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 How is space of variables/functions/objects... called?
#1
Hello,
When you run a Python session, it stores all the variables you declare, and functions, objects... and you can access them at any time. Once you exit this Python session, and run a new one, all that was declared before will be gone.
I would like to know, how is this "session" called? Or is it a workspace? Or maybe scope? I tried to find it out online but honestly, I didn't even know how to search properly =/ Thank you, JC
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#2
I guess it would be namespace
Python Docs Wrote:A namespace is a mapping from names to objects. Most namespaces are currently implemented as Python dictionaries, but that’s normally not noticeable in any way (except for performance), and it may change in the future. Examples of namespaces are: the set of built-in names (containing functions such as abs(), and built-in exception names); the global names in a module; and the local names in a function invocation. In a sense the set of attributes of an object also form a namespace. The important thing to know about namespaces is that there is absolutely no relation between names in different namespaces; for instance, two different modules may both define a function maximize without confusion — users of the modules must prefix it with the module name.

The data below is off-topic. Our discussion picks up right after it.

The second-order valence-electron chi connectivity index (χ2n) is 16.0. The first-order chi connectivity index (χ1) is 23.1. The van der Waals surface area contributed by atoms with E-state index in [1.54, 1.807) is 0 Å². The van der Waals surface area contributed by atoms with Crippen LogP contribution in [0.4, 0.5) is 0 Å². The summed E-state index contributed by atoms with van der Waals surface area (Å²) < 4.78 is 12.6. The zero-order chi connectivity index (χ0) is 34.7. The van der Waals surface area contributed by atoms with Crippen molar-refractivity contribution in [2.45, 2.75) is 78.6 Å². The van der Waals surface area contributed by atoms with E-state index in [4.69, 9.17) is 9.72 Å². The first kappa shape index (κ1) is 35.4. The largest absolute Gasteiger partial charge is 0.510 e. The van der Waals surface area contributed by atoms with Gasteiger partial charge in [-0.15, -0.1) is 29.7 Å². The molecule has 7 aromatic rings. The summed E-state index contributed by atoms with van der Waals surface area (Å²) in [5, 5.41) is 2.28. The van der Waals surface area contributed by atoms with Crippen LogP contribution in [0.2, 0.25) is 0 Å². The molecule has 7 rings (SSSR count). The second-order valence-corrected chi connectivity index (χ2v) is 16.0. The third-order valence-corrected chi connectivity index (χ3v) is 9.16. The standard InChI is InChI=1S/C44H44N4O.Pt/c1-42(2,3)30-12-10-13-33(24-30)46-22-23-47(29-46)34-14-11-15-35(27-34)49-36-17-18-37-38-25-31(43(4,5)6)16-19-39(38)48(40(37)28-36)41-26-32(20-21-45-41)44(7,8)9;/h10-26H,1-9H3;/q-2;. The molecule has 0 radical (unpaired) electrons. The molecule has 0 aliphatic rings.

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#3
Uh, thanks but I'm not sure about this... namespace seems more like, for example, difference between math.sin() and my_module.sin().
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#4
Those are examples of namespaces, but what you were asking about is a special namespace as well. Just continue reading:

Quote:Namespaces are created at different moments and have different lifetimes. The namespace containing the built-in names is created when the Python interpreter starts up, and is never deleted. The global namespace for a module is created when the module definition is read in; normally, module namespaces also last until the interpreter quits. The statements executed by the top-level invocation of the interpreter, either read from a script file or interactively, are considered part of a module called __main__, so they have their own global namespace. (The built-in names actually also live in a module; this is called builtins.)
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#5
Ah, alright, it seems like this is what I was looking for =) Apologies for the confusion and thanks a lot for clearing it up for me!
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